The Traver Village Kroger just completed a major remodel, with enhanced deli, meat, and seafood sections. It also boasts a new Asian section with a Chinese-speaking supervisor, Jin Jing, a nod to the north side’s large Asian community. The aisles have been widened, and the number of checkout lanes increased. Co-manager Eric Morgan points out that the crazy diagonal aisles, inherited when the supermarket expanded into a neighboring storefront in 2002, are now in line with the rest of the store.
But you know what all this really means: you’re going to be trapped there for hours playing Find the Kleenex.
Dale Hollandsworth, from consumer communications over at corporate, explains why Kroger keeps moving the groceries. Basically, if you’re having trouble finding things at Kroger, maybe you should stop thinking and use your intuition. It turns out Kroger is constantly reorganizing its stores according to what it’s learned about consumers’ buying patterns.
“A wealth of sales data go into that process,” Hollandsworth says, and gives an example of why products like Kleenex, ramen noodles, and peanut butter get moved around so much. “Based on the buying data, we might find that people who buy peanut butter and jam also always buy bread. So [we’ll try to] make sure that the peanut butter is always near the bread aisle.” But depending on whether the store is a 65,000-square-foot behemoth like Traver Village, or one of the smaller 45,000-square-foot models, that can play out differently. “Maybe we can’t put the peanut butter in the same aisle, but we’ll put it in the aisle just before you walk into the bread.” Hence, there is no master plan, and no two Krogers are alike.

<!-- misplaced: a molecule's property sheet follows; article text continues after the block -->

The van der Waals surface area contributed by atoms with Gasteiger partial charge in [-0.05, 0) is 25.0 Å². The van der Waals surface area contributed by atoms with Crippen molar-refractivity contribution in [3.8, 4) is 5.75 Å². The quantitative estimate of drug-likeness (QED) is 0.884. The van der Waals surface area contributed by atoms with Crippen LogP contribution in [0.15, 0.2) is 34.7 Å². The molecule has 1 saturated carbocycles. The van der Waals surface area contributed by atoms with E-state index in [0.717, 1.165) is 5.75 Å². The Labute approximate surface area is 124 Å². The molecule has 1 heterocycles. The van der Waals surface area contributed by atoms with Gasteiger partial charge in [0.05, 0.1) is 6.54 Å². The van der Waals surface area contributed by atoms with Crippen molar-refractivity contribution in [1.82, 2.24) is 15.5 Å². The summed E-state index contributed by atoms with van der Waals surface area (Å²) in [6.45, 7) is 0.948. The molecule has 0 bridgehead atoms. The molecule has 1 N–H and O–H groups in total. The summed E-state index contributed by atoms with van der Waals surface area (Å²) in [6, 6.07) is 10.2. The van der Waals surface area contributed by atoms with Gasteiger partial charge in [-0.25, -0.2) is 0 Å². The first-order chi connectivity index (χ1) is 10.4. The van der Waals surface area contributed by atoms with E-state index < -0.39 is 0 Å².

And that’s not even taking into account the local ethnic variations. “When you look at the size of the Asian population in Ann Arbor that lives around that [Traver Village] store, you’re going to find a good many products that are unique to that neighborhood. If you go to our stores in Dearborn, you’ll find stores are more dedicated to the Middle East and Muslim dietary needs. And many of our stores approach eight to ten percent Hispanic population in the Detroit area. It’s a constantly changing, highly variable process to develop what goes into a store.”
“Usage pattern” rules in determining product placement. Peanut butter goes with jelly, which often goes with bread; pop goes with salty snacks; paper plates go with plastic forks, which might go with napkins. And with new products coming on the market all the time, new usage patterns are continually being discovered.
For shoppers whose personal intuitions don’t match the collective’s, that means continually relearning what’s where. Even Hollandsworth himself is sometimes stumped: “I’ve been with the company for forty years, and I can never find toothpicks.”
Kroger, 2641 Plymouth Rd. (Traver Village Shopping Center), 994-0600. Daily 6 a.m.-midnight. www.kroger.com